While the Senate buildings begin to reopen today after the toxin ricin was found in a suite of offices used by Senate Majority Leader Bill Frist (R-Tenn.) Monday, students interning in senators’ offices are finding themselves with a few days off.
Many were surprised and alarmed by the news, and their thoughts drifted back to October 2001, when anthrax-laced letters were sent to Sens. Tom Daschle (D-S.D.) and Patrick Leahy (D-Vt.)
For interns - who are often the ones handling an office’s mail - staying home from work left an unsettling feeling in their stomaches. Some shrugged their shoulders, since they weren’t personally affected other than a “government snow day,” but The Washington Post later reported that an intern for Frist was the first to discover the powder at about 3 p.m. Monday.
The substance went undetected through the Senate’s mail security system, which was increased after the anthrax attacks in October
2001. The Post reported that
the federal government’s mail undergoes irradiation to kill bacteria, but this process failed to have
an effect on ricin.
“Every time you enter the office buildings and you go through metal detectors, you are constantly reminded of your safety,” said Zach Bexter, a freshman in the School of Public Affairs who interns for Sen. Mark Pryor (D-Ark.).
While opening the mail for the office, however, Bexter is often reminded of the anthrax attacks. He often puts his concerns in the back of his mind, but there are constant reminders, he said. Like the time this summer, during one of his first days interning, when he saw a gas mask just sitting on a desk.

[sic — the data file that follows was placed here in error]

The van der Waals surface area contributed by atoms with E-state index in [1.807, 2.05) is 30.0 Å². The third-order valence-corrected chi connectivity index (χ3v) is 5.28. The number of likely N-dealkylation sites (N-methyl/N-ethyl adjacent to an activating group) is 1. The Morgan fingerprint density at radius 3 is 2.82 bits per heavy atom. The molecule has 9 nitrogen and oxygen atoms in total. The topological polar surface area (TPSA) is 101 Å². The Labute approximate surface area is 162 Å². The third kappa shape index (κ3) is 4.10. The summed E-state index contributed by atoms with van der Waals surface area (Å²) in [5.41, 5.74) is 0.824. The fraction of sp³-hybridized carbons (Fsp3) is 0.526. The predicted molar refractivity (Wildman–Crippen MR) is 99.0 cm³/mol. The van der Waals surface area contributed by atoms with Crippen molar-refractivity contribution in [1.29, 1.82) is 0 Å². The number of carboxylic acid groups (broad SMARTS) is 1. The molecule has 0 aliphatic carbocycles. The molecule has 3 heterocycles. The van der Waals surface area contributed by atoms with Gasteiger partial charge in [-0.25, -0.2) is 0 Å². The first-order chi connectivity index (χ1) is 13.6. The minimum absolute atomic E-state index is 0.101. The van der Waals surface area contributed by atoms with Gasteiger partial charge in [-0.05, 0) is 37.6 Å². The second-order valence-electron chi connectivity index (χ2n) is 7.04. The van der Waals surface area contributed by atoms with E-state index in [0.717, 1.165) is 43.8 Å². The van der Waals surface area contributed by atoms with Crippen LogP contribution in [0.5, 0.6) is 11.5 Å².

“It was weird to see it,” Bexter said, “but you have to keep it out of your mind, if you want to do your work or get anything done.”
When junior Jared Hall, an intern for Sen. Edward Kennedy (D-Mass.), arrived at a staff entrance to the Russell Senate Building Tuesday morning, he was surprised to see a sign saying the offices were closed.
It took a while, Hall said, but then he connected the news he had heard the night before - that ricin, a toxin that when ingested or inhaled, can kill someone within 72 hours. And while it is not as easily distributed as anthrax, there is no known cure for it.
“It made me realize that I am in the center of where all these things are happening,” Hall said.
Dana Begley, who graduated in December from SPA, agree. Working on the Hill is a mix of caution out-driven by determination, she said. Currently a legislative director in the Russell Senate building, Begley began as an intern in July.
“I’m more cautious,” Begley said, “but I don’t want to think about it constantly.”
Growing up right outside New York City, however, Begley often worries more about her family’s safety from terrorists than hers working within the Senate.
Capturing how many others on Capitol Hill felt, Begley said, “You don’t want it to let it stop you.”